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Matthew Arnold, Civilization in the United States: First and Last Impressions of America. 2 0 Browse Search
Raphael Semmes, Memoirs of Service Afloat During the War Between the States 2 0 Browse Search
Thomas Wentworth Higginson, John Greenleaf Whittier 2 0 Browse Search
Francis Jackson Garrison, William Lloyd Garrison, 1805-1879; the story of his life told by his children: volume 4 2 0 Browse Search
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Matthew Arnold, Civilization in the United States: First and Last Impressions of America., III: a word more about America. (search)
ress, or must possess the confidence of Congress. Another observer may say that the marriage laws for the whole nation ought to be fixed by Congress, and not to vary at the will of the legislatures of the several States. I myself was much struck with the inconvenience of not allowing a man to sit in Congress except for his own district; a man like Wendell Phillips was thus excluded, because Boston would not return him. It is as if Mr. Bright could have no other constituency open to him if Rochdale would not send him to Parliament. But all these are really questions of machinery (to use my own term), and ought not so to engage our attention as to prevent our seeing that the capital fact as to the institutions of the United States is this: their suitableness to the American people, and their natural and easy working. If we are not to be allowed to say, with Mr. Beecher, that this people has a genius for the organization of states, then at all events we must admit that in its own orga
(cheers)— and even more dangerous. (Cheers.) I have referred to the bills of entry in the Custom-houses of London and Liverpool, and I find there have been vast shipments of implements of war to the Northern States, through the celebrated houses of Baring & Co. — (loud cheers and laughter),—Brown, Shipley & Co., of Liverpool, and a variety of other names, which I need not more particularly mention, but whose Northern tendencies are well known to this House. (Hear! Hear!) If the member for Rochdale, or the honorable member for Branchford wishes to ascertain the extent to which the Northern States of America have had supplies of arms from this country, they have only to go to a gentleman who, I am sure, will be ready to afford them every information, and much more readily than he would to me, or to any one else calling upon him — the American Consul in Liverpool. Before that gentleman, the manifest of every ship is laid, he has to give an American pass to each vessel; he is, consequ
Thomas Wentworth Higginson, John Greenleaf Whittier, Chapter 9: Whittier at home (search)
s, if genuine, usually have rather a predilection for fighters. Garibaldi was one of Whittier's heroes, so was General Gordon, so was young Colonel Shaw; and so was John Bright, who fought with words only. Whittier wrote at his death to Mrs. Fields-- Spring is here to-day, worm, birdful. .... It seems strange that I am alive to welcome her when so many have passed away with the winter, and among them that stalwartest of Englishmen, John Bright, sleeping now in the daisied grounds of Rochdale, never more to move the world with his surpassing eloquence. How I regret that I have never seen him! We had much in common in our religious faith, our hatred of war and oppression. His great genius seemed to me to be always held firmly in hand by a sense of duty, and by the practical common sense of a shrewd man of business. He fought through life like an old knight-errant, but without enthusiasm. He had no personal ideals. I remember once how he remonstrated with me for my admiratio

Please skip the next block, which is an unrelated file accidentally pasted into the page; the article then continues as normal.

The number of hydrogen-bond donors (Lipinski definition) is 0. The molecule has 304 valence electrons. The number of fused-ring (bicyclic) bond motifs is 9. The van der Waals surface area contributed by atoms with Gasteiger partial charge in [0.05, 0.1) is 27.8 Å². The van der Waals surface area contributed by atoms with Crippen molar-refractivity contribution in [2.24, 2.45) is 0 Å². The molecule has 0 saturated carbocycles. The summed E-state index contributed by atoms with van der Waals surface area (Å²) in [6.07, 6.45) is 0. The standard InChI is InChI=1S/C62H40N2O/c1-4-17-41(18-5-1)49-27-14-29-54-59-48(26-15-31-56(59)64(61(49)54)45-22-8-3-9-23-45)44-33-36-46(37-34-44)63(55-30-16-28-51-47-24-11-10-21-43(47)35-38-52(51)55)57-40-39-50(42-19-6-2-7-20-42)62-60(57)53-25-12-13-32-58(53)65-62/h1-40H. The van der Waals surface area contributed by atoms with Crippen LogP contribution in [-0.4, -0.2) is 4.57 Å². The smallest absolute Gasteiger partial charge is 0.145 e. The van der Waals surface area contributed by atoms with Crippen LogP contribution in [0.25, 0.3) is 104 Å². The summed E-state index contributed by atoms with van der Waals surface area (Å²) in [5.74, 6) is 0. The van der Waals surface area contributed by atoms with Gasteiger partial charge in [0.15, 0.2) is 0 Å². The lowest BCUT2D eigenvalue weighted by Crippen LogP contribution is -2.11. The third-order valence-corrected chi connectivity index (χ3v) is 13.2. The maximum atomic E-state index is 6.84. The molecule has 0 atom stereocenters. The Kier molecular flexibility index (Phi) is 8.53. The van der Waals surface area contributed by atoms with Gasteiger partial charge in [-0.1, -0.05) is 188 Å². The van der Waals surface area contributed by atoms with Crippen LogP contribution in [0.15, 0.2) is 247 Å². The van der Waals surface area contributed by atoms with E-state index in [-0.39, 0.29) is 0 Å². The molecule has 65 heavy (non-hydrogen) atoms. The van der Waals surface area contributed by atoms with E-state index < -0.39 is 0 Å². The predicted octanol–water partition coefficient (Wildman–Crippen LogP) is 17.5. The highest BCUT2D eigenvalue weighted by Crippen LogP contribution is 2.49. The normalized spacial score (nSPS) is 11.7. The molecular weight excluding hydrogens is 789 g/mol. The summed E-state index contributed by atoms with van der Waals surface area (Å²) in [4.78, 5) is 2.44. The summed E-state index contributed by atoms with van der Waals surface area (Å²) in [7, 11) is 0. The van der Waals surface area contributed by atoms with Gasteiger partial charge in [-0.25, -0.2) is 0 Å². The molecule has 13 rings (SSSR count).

Francis Jackson Garrison, William Lloyd Garrison, 1805-1879; the story of his life told by his children: volume 4, Chapter 2: the hour and the man.—1862. (search)
th all possible skill, diligence, and success . . . . There are few Americans who are so well posted in the history of this country as yourself, while there is scarcely any one in England who seems to have any intelligent knowledge of it. Almost all your writers and public speakers are ever blundering in regard to the constitutional powers of the American Government, as such, and those pertaining to the States, in their separate capacity. Mr. Bright, in his masterly John Bright. speech at Rochdale, evinced a power of analysis and correct generalization worthy of the highest praise, and has secured for himself the thanks and admiration of every true friend of free institutions. His case is as exceptional, however, as it is creditable. These letters no doubt helped to illumine the clouded minds of some of the anti-slavery friends in England, but the same steamer which bore the last of them across the Atlantic, carried also a message of President Lincoln's to Mar. 6. Congress, whi